There are some sporting events that only make any sort of sense once they have started. There is every chance that the Rugby League World Cup will be one of them. The 13th running of the oldest global tournament in either code of rugby, which kicks off in Australia on Saturday, has had its credibility undermined well in advance.
There are only 10 nations taking part, so terrified are the organisers of losing money. There is no Emerging Nations competition, with all the extra colour that can bring, although there are Student and Women's World Cups.
Then there is the contrived draw, designed to produce competitive televised games from the start but effectively relegating everyone outside the big three to the status of also-rans.
There has also been chaos over who qualifies to play for whom. The demographics of the Pacific are such that many players have a foot in two countries. But to change allegiance after being named by one nation risks turning it into a Whitehall farce. And there has been a steady stream of withdrawals, not just to rugby union but also from the inevitable toll of injuries.
Yet when it begins with England taking on Papua New Guinea in Townsville on Saturday night, the chances are that the action will be exhilarating. Not for the first time in the World Cup's chequered history, the players are ready to bale out the administrators.
Not too much should be expected of Scotland or Ireland, who are in a very tough group with the highly physical Tongans and Samoans. With the help of adopted citizens, both will compete with spirit, but lack the depth of quality to do much more than that.
England look reassuringly strong in the pack and all the signs are that their coach, Tony Smith, will encourage them to play to their strengths, which means a fluid, attacking style rather than a containing game. The worst thing that could happen would be a stumble against PNG. The Kumulsare capable of making it awkward, especially in the subtropical heat of Townsville. They have good reason for a chip on the shoulder and have a sophisticated coach – they will be far more Adrian Lam than sacrificial lamb, but England should beat them.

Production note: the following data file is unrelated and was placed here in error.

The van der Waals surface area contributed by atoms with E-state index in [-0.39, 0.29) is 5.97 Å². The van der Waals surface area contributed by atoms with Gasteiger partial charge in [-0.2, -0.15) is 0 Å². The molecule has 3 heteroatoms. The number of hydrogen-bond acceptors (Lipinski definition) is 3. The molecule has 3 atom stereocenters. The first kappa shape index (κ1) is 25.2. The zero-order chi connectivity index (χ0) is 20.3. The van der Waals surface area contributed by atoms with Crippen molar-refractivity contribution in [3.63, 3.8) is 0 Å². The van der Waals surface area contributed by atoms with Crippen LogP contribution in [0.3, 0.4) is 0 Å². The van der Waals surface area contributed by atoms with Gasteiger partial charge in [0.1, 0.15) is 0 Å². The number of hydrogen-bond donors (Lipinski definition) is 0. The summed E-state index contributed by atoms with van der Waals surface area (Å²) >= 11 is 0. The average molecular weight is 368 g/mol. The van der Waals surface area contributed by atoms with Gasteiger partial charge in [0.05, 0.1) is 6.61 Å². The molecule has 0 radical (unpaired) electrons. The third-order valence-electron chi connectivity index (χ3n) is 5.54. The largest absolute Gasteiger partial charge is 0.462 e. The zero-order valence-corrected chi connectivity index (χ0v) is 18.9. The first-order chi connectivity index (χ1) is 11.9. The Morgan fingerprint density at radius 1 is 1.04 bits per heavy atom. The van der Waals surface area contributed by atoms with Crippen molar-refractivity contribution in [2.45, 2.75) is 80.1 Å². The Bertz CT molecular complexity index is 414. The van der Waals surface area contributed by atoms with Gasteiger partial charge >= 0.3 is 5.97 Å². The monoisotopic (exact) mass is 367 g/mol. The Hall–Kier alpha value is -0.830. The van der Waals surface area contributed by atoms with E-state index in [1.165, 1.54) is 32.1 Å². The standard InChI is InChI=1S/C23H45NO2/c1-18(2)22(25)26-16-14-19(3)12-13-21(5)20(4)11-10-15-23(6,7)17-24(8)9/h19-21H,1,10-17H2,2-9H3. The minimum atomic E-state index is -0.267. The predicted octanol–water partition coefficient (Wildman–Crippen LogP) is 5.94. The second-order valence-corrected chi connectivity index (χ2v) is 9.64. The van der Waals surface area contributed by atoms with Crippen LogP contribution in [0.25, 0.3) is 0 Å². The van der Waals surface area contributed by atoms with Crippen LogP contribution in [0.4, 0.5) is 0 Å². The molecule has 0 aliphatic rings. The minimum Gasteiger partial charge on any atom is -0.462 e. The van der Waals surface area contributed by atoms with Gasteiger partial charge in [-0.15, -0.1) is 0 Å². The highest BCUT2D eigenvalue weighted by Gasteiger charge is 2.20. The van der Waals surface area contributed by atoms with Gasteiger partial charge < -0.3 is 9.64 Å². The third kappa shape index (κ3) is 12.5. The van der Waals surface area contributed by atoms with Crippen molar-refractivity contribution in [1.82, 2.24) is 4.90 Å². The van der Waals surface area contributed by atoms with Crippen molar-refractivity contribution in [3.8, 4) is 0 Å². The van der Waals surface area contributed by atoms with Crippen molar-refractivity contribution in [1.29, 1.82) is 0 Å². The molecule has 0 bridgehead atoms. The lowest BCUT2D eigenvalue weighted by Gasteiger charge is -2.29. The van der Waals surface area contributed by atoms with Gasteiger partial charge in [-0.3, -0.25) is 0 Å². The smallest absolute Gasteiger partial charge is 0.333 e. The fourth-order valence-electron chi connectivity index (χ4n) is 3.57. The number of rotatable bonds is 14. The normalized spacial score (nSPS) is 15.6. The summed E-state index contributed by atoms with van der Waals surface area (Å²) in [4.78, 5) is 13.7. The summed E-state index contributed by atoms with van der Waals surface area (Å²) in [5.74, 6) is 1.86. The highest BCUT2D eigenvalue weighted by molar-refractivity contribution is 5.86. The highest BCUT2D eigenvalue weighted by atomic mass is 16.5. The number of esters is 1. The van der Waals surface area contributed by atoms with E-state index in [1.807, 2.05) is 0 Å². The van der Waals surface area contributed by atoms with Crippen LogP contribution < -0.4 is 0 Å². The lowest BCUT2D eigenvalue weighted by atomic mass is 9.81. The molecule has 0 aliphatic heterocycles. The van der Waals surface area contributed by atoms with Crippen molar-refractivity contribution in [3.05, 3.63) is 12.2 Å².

It is Australia's centenary and their show, and they take on New Zealand next Sunday. Both have stars missing but the Aussies, as ever, have the greater strength in depth. England and the Kiwis should join them in the semis, with one place to be contested by the winners of Pools Two and Three, France and Samoa perhaps.
By then the World Cup will have developed its own momentum and new stars will have emerged, such as Australia's breathtaking full-back Billy Slater, the freakishly talented Krisnan Inu of New Zealand or maybe England's tiny tormentor of defences, Rob Burrow. Those players and others like them will make sense of it all.
Despite the loss of Willie Mason and Mark Gasnier, the holders still have a formidable array of talent, including the new breed of massive, hyper-athletic backs such as Greg Inglis (pictured right) and Israel Folau. Doubts centre on whether Darren Lockyer has much left in the locker, but it would take a brave man to bet against them.
Have gone Down Under with a great attitude and players who are bang in form. The pack looks strong enough to take on anybody, with James Graham set to be one of the tournament's big stars. The talent is more thinly spread in the backs, and heaven help them if Rob Burrow gets injured. They are genuinely expecting to win, and are a realistic bet to reach the final.
No one can be sure what to expect from the Kiwis, especially without Sonny Bill Williams, Roy Asotasi and Brent Webb. There is no shortage of ability from the likes of Krisnan Inu and Benji Marshall, however, and in Stephen Kearney and the Australian guru Wayne Bennett they could have the right coaching team.
PAPUA NEW GUINEA
The one country where rugby league is indisputably the national sport has been angered by being put in a group as whipping boys and would love to upset the applecart. They have fine players in Stanley Gene and John Wilshere, but too many others who have never competed at this level.
Should start to show the benefit of the Catalans Dragons' success by winning their group. Thomas Bosc and Sébastian Raguin have made great strides, but there is a big gap between them and those from the French domestic competition.
The great unpredictables, they could be a handful for anyone if their brand of off-the-cuff rugby clicks on the day. Plenty of pace out wide from Semi Tadulala and Wes Naiqama, but doubts about whether their forwards can hack it.
Not expected to make the trip, but were worthy winners over Wales in the qualifiers. Rank outsiders, but the combination of Danny Brough's tactical kicking and the pace of Michael Robertson – who scored a hat-trick in the NRL Grand Final – could embarrass somebody.
Not likely to be the force they were in 2000, when they reached the quarter-finals. They will not lack for support around their base in Parramatta and have one of the best goal-kicking wingers in Pat Richards.
They might look like New Zealand's reserves, but Samoa have a strong sense of their own identity. They also have plenty of size and aggression, plus clever ball-handling forwards in David Solomona and Ali Lauitiiti.
Even after some confusion over who qualifies for them, Tonga are left with a strong line-up. It is a family affair, with three Paea brothers and three Andersons in the squad. Their game against Samoa will be a battle.